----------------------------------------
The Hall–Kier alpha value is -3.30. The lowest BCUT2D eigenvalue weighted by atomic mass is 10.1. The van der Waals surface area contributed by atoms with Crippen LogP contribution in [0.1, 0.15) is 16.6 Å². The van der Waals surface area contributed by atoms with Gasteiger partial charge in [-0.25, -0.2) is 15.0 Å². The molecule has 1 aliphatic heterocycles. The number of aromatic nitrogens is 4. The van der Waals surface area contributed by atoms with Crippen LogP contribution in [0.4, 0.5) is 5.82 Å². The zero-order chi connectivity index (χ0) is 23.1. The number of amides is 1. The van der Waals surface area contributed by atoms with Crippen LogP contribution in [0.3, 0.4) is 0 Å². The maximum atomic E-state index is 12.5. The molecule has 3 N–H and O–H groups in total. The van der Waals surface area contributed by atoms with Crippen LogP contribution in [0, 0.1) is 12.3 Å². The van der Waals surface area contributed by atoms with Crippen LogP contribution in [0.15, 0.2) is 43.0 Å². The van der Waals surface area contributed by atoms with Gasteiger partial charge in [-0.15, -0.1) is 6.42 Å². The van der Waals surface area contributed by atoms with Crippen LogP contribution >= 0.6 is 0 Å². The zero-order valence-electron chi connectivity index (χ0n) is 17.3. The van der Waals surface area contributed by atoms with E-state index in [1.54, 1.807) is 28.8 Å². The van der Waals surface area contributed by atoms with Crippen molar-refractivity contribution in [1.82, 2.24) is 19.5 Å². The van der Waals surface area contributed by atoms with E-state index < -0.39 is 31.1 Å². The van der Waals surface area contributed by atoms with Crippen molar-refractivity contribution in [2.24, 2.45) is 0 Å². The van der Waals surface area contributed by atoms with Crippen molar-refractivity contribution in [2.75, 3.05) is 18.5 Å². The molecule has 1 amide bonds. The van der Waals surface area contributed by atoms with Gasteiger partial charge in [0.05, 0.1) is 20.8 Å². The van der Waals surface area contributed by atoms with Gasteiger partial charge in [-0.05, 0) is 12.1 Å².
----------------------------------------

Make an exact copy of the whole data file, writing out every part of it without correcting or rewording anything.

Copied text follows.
The Hall–Kier alpha value is -3.30. The lowest BCUT2D eigenvalue weighted by atomic mass is 10.1. The van der Waals surface area contributed by atoms with Crippen LogP contribution in [0.1, 0.15) is 16.6 Å². The van der Waals surface area contributed by atoms with Gasteiger partial charge in [-0.25, -0.2) is 15.0 Å². The molecule has 1 aliphatic heterocycles. The number of aromatic nitrogens is 4. The van der Waals surface area contributed by atoms with Crippen LogP contribution in [0.4, 0.5) is 5.82 Å². The zero-order chi connectivity index (χ0) is 23.1. The number of amides is 1. The van der Waals surface area contributed by atoms with Crippen LogP contribution in [0.3, 0.4) is 0 Å². The maximum atomic E-state index is 12.5. The molecule has 3 N–H and O–H groups in total. The van der Waals surface area contributed by atoms with Crippen LogP contribution in [0, 0.1) is 12.3 Å². The van der Waals surface area contributed by atoms with Crippen LogP contribution in [0.15, 0.2) is 43.0 Å². The van der Waals surface area contributed by atoms with Gasteiger partial charge in [-0.15, -0.1) is 6.42 Å². The van der Waals surface area contributed by atoms with Crippen LogP contribution >= 0.6 is 0 Å². The zero-order valence-electron chi connectivity index (χ0n) is 17.3. The van der Waals surface area contributed by atoms with E-state index in [1.54, 1.807) is 28.8 Å². The van der Waals surface area contributed by atoms with Crippen molar-refractivity contribution in [1.82, 2.24) is 19.5 Å². The van der Waals surface area contributed by atoms with E-state index < -0.39 is 31.1 Å². The van der Waals surface area contributed by atoms with Crippen molar-refractivity contribution in [2.24, 2.45) is 0 Å². The van der Waals surface area contributed by atoms with Crippen molar-refractivity contribution in [2.75, 3.05) is 18.5 Å². The molecule has 1 amide bonds. The van der Waals surface area contributed by atoms with Gasteiger partial charge in [0.05, 0.1) is 20.8 Å². The van der Waals surface area contributed by atoms with Gasteiger partial charge in [-0.05, 0) is 12.1 Å².